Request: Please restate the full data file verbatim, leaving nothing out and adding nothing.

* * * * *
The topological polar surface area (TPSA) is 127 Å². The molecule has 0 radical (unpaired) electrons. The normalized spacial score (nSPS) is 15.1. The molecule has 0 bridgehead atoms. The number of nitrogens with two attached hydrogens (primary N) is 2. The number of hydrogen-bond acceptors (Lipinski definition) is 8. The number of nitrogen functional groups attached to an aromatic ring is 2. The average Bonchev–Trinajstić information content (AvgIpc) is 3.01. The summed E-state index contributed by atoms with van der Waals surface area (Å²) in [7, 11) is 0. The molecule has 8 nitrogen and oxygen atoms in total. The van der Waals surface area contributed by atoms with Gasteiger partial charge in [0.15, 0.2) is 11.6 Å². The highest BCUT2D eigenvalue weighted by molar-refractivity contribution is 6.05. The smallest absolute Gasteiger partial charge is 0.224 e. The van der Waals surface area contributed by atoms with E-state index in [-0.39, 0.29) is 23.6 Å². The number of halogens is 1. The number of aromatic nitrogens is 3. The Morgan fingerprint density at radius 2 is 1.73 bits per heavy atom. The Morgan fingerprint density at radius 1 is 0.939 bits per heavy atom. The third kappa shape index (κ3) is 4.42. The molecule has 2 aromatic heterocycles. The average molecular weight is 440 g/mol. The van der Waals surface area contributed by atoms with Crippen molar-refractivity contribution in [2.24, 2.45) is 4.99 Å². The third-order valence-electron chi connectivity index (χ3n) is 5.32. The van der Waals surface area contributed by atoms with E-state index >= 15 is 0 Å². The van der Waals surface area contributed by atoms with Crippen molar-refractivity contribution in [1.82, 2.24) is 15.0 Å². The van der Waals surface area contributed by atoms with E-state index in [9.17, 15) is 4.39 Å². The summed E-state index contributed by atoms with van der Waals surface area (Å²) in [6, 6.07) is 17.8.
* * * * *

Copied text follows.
The topological polar surface area (TPSA) is 127 Å². The molecule has 0 radical (unpaired) electrons. The normalized spacial score (nSPS) is 15.1. The molecule has 0 bridgehead atoms. The number of nitrogens with two attached hydrogens (primary N) is 2. The number of hydrogen-bond acceptors (Lipinski definition) is 8. The number of nitrogen functional groups attached to an aromatic ring is 2. The average Bonchev–Trinajstić information content (AvgIpc) is 3.01. The summed E-state index contributed by atoms with van der Waals surface area (Å²) in [7, 11) is 0. The molecule has 8 nitrogen and oxygen atoms in total. The van der Waals surface area contributed by atoms with Gasteiger partial charge in [0.15, 0.2) is 11.6 Å². The highest BCUT2D eigenvalue weighted by molar-refractivity contribution is 6.05. The smallest absolute Gasteiger partial charge is 0.224 e. The van der Waals surface area contributed by atoms with E-state index in [-0.39, 0.29) is 23.6 Å². The number of halogens is 1. The number of aromatic nitrogens is 3. The Morgan fingerprint density at radius 2 is 1.73 bits per heavy atom. The Morgan fingerprint density at radius 1 is 0.939 bits per heavy atom. The third kappa shape index (κ3) is 4.42. The molecule has 2 aromatic heterocycles. The average molecular weight is 440 g/mol. The van der Waals surface area contributed by atoms with Crippen molar-refractivity contribution in [2.24, 2.45) is 4.99 Å². The third-order valence-electron chi connectivity index (χ3n) is 5.32. The van der Waals surface area contributed by atoms with E-state index >= 15 is 0 Å². The van der Waals surface area contributed by atoms with Crippen molar-refractivity contribution in [1.82, 2.24) is 15.0 Å². The van der Waals surface area contributed by atoms with E-state index in [9.17, 15) is 4.39 Å². The summed E-state index contributed by atoms with van der Waals surface area (Å²) in [6, 6.07) is 17.8.